While I’m pleased you’re doing more than simply speaking out, attending Black Lives Matter events and contributing to organizations who are fighting on behalf of people of color does not make you heroic. It simply means you are being a decent human being.  Expecting accolades for such behavior – though you seldom realize it – suggests that people of color should be grateful for all you are doing.  Don’t expect credit for repaying a long overdue debt.

Be so careful.

There are two kinds of white ugliness. The first kind of ugliness is exemplified by those who claim or imply that black lives matter less than white lives.  It is easy to identify and condemn.  The second kind of ugliness is far more subtle.  It belittles people of color by implying that the respect that white people demand and expect of one another is a generosity when extended to a person of color.

Here is how to test whether you are guilty of this second kind of ugliness. Attend a Black Lives Matter rally and listen to what people of color are saying about white people.  When they are critical of white people, listen to your internal dialogue.  If you are defensive and outraged, you are likely experiencing your discomfort at not having your white generosity acknowledged.  You are not getting the credit you think you deserve for attending their rally.  They are not treating you as you’re accustomed; as a benevolent and enlightened white person.

You are not the guest of honor.

Your presence in the fight for equality and justice does not make you noble, wise, brave or heroic. It makes you empathic, someone willing to sit uncomfortably in the presence of someone else’s pain.  If what they say about white people does not apply to you, be glad.  If it does, be honest.  This, more than anything, is what people of color yearn for from white people.  In some ways, they are more comfortable with the blatant racist.  At least they know where they stand.

The greatest obstacle to racial reconciliation in America is in ending this second kind of white ugliness, the kind so pervasive in progressive and liberal circles. When supporting people of color is about feeling good about yourself, you have objectified people of color once again.  Like the slave owner, they are a means to your end.  They are the context for you to be noble, wise, brave and heroic.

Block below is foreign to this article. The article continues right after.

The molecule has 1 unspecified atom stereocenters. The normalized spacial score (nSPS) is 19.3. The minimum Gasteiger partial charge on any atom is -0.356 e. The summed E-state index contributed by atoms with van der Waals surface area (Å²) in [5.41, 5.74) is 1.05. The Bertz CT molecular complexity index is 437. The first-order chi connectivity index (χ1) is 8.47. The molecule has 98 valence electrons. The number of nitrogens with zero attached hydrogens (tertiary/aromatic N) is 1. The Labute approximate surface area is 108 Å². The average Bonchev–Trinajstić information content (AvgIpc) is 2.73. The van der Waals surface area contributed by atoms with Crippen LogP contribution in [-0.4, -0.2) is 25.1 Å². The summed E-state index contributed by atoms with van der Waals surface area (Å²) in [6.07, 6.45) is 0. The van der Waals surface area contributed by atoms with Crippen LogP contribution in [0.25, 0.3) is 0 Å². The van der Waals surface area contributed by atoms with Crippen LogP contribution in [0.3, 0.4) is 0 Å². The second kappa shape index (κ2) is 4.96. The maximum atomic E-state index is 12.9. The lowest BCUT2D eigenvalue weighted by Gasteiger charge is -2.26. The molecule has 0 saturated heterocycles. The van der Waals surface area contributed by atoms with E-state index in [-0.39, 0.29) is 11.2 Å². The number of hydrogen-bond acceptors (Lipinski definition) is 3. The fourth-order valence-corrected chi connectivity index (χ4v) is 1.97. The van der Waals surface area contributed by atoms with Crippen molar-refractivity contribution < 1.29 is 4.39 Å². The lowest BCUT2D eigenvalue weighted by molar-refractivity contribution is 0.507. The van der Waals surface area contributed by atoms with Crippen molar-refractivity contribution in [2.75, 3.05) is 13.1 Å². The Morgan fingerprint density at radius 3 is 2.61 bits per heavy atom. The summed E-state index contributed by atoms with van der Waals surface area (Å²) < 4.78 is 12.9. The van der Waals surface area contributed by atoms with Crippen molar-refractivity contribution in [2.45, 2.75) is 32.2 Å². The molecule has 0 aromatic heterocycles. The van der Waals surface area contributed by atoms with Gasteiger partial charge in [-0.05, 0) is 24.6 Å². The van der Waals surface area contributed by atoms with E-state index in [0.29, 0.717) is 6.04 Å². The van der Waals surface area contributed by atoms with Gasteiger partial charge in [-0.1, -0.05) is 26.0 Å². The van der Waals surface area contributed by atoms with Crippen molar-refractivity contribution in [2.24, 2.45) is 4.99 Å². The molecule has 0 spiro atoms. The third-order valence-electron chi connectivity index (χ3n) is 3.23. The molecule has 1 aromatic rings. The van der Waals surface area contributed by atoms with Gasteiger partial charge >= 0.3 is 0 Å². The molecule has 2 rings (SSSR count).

In the story of the emancipation of people of color, you – as a white person – can play a role. Some have chosen to be the villains.  Many have chosen to be spectators.  A few have become allies and accomplices.  None are heroes.  That role rightly belongs to only one group of people – the people of color who’ve paid for their freedom and their civil rights with their blood, sweat and tears.

Paying My Reparations

Paying My Reparations

Note to my white self…

I’m really glad you understand the depth of the injustice inflicted on people of color in the United States. You’ve done your homework.  You’ve educated yourself about the genocide of Native Americans, the horrors of slavery, the massacre at Wounded Knee, the reign of the KKK, the exploitation of Chinese workers in mines and on the railroad, the institution of Jim Crow Laws, the exclusion of people of color from the New Deal, the internment of the Japanese, the oppression of migrant workers and the continued mass incarceration of people of color.  You’ve expanded your understanding of history beyond the whitewashed version you were taught in school.

I’m glad you’ve become a proponent of reparations, of systemic compensation for systemic oppression. This isn’t a popular position in a white culture enamored by the myth of a level playing field.  You can expect to be mocked and vilified for suggesting white people have a responsibility for the racist acts of their ancestors, for pointing out the presence of systemic racism today and for acknowledging the need to balance the scales.  Stand firm.  Your verbal support for reparations helps deconstruct justifications for past and present injustice.

But verbal support isn’t enough.

You’re not naïve. You know, in this present political climate, the odds of reparations becoming a reality are slim to none.  You know that for the past twenty-five years, US Representative John Conyers has introduced the HR 40 bill, calling for a study of the impact of slavery and appropriate remedies, and has watched both Republican and Democrat Congresses ignore that bill.  You know rhetoric is unlikely to make reparations a reality.

So don’t be guilty of what conservatives claim. Don’t let your support for reparations be an act of virtue signaling.  It is far too easy to support reparations when they are unlikely to ever occur.  You can claim nobility without any personal cost.  If you really support reparations, you don’t have to wait on other whites to agree.  You don’t have to wait on a Congressional study committee.  You don’t have to wait on legislation remedying past injustices.  If you truly believe in reparations, you can begin paying them today.

Here are a few simple suggestions…

  1. Make a significant monthly donation to organizations that work with or for people of color. Treat that donation as a monthly debt obligation and not as an act of charity. Give enough to notice the difference in your bank account.
  2. Seek out businesses and professional services owned by people of color even if they aren’t the lowest bidder. Invest in the entrepreneurial endeavors of people of color, knowing that traditional sources of capital are often denied to them.